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Day by Day:
The Chronicles of a Hard of Hearing Reporter|
You Are One of Millions
The more I wrote columns related to hearing loss, the more letters I received. People wanted information, answers, and, most of all, people wanted out of their lonely, muffled world. Receiving these letters humbled me and gave a voice to readers. This also showed me I was doing what I was meant to do—write about what I know to reach out to others. I was learning about many lives different from mine other than our shared hearing loss. SNP’s copydesk secretary, Dorothy Stoyer, told me I received more letters than many other people. I’d see her short, curly-haired figure walking slowly toward my desk, smiling. Since she was metaphorically tied to her desk, having to answer phones and faxes, I knew the news was good as long as she smiled. She loved handing letters to me and saying, “Here’s another one, Liz.” Dorothy worked daily to help me succeed as a reporter by listening to my phone messages, taking detailed messages for me, and cueing me into the internal nuances of the newsroom. Her glee over the positive letters was a boost to my self-confidence.
Even though I am naturally gregarious, I had not yet found my niche as a whole person; I knew I had to break loose of my closed world, despite the onset of my deafness. My bluffing was not working well anymore, and with the support of friends like Dorothy, I became more true to myself. It would be impossible to count the times I floundered, answered questions incorrectly, and led conversations so I would know the topic. I felt as through I was constantly blushing from embarrassment throughout most of my adult life as a result of these mistakes. Through this personal pain, I learned how to advocate for myself and got better at explaining my hearing loss to others. The words flowing from my lips gradually became more natural; I began to understand myself more clearly as a deaf person.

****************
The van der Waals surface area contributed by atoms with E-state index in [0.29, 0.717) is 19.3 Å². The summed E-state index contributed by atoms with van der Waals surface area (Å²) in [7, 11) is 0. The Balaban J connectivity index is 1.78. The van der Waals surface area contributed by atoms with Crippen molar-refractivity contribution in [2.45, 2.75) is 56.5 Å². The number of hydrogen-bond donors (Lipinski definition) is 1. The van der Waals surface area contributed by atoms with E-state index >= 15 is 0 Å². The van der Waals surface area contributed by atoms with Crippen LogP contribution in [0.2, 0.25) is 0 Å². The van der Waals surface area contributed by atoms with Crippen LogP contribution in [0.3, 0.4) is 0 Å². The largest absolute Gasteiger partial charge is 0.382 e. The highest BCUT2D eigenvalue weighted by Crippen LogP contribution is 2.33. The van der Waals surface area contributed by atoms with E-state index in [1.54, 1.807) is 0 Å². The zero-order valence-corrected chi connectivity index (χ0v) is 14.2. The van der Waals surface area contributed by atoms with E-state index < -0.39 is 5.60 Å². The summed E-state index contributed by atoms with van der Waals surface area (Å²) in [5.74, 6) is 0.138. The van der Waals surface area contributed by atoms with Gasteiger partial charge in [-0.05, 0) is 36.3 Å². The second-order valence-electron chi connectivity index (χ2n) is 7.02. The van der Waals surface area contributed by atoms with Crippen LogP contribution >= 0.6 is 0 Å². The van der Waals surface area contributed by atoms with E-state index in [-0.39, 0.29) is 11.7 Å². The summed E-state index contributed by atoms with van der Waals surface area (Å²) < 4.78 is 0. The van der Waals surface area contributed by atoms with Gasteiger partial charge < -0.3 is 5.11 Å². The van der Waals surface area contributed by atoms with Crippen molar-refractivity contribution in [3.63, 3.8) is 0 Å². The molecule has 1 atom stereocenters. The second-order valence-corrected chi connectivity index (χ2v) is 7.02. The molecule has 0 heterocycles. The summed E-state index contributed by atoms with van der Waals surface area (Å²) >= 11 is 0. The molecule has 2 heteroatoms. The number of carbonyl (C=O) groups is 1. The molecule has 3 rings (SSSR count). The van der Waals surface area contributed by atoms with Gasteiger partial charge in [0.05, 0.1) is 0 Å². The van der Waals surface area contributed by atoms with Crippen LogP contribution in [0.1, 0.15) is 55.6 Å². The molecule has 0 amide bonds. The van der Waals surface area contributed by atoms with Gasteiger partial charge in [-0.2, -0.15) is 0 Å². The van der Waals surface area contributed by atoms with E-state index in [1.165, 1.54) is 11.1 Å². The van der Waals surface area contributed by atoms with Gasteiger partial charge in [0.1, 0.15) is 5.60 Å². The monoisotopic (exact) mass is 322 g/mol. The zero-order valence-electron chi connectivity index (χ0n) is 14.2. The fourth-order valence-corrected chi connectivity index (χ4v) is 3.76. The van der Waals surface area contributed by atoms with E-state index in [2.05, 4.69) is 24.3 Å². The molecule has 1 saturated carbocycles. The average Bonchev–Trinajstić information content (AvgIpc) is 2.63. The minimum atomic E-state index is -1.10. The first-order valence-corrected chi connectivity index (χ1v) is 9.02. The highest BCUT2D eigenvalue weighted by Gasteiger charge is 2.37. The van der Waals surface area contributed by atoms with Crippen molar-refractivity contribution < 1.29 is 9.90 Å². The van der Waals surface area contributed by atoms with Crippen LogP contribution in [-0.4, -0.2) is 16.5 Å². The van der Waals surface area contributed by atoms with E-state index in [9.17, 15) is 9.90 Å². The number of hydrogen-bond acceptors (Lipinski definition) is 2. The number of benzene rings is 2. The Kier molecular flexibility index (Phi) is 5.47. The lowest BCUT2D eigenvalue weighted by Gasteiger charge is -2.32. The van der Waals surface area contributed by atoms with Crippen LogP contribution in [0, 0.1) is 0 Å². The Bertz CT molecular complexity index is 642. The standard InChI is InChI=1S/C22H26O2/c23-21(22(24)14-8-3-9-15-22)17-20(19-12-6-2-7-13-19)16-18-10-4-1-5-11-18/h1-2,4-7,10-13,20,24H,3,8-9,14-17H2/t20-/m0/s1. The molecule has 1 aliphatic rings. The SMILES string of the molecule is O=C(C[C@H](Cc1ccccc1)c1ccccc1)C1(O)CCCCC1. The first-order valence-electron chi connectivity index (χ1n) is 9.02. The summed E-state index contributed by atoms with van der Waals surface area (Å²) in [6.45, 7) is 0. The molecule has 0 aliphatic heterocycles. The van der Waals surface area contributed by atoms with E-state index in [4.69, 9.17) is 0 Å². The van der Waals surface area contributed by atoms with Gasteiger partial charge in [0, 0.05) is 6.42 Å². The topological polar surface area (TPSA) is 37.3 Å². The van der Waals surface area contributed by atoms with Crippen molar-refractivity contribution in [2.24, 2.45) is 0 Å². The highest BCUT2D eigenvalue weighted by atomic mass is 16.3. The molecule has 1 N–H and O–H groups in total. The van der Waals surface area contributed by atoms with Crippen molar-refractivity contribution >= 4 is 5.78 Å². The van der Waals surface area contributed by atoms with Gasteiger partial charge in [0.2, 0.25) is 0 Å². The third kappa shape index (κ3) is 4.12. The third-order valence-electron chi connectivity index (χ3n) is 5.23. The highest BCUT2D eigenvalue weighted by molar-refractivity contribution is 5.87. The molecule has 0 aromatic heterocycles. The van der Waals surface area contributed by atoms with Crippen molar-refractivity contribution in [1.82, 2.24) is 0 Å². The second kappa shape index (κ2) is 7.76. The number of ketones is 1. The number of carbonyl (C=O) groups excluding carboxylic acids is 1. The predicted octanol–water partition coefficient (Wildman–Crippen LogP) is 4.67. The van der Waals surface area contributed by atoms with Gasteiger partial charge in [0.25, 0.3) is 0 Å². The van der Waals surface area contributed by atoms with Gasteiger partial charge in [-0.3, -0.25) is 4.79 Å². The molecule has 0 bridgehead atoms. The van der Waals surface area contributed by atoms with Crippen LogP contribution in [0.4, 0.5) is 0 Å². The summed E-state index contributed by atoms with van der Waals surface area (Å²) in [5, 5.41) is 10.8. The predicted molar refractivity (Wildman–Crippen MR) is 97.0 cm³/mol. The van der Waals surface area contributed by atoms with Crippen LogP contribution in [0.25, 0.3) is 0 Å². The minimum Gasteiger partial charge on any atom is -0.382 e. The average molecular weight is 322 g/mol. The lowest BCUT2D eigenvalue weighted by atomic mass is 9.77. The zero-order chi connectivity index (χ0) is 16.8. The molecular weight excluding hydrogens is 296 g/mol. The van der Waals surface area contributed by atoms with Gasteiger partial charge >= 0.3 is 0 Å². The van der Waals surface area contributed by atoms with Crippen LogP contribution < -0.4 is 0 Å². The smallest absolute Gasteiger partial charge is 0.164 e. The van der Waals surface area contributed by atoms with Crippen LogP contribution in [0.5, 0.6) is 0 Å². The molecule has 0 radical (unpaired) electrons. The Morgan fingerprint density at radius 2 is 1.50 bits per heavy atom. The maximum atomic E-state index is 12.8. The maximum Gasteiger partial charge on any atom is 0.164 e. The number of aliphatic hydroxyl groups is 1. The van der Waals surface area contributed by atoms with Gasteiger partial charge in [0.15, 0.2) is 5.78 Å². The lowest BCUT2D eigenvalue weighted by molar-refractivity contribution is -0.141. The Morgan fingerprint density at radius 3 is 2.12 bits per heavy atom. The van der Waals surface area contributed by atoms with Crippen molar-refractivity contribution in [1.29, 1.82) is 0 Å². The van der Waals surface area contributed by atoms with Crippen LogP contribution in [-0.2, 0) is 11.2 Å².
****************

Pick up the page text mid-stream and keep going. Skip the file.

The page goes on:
Comments from hearing people who “just don’t get it” can be painful. “Turn your hearing aids up,” or one of my least favorite, “Oh, never mind.” My knowledge of hearing loss continued to grow as my hearing spiraled down. I learned how lonely hearing loss can be even though my husband and grown children were patient.
I began learning sign language in my forties. My teachers were all born Deaf and several were raised in hearing families who did not learn sign language and primarily used speaking as the main mode of communication. The children born Deaf were taught to speak, which is considered oralism in Deaf Culture, and were discouraged from using signs. This was shown in the movie Mr. Holland’s Opus. One of my teachers, Lori, told our class that even though she was born deaf to hearing parents, she was not allowed to use gestures to communicate. She was forced to function as an oral, deaf person until she was 16. I could see the pain on her face and later realized that she must have come to terms with this difficult part of her childhood as an adult because she did not elaborate further on this. I never discussed this with Lori, but I do know she was active in the first demonstration at Gallaudet University for the “Deaf President Now” rallies and she was proud of it. Maybe she moved on as an adult brushing the dust off her sandals as she walked away from her hearing family who forced oralism as her form of communication. If she reads my book, I hope I hear from her and learn the answer.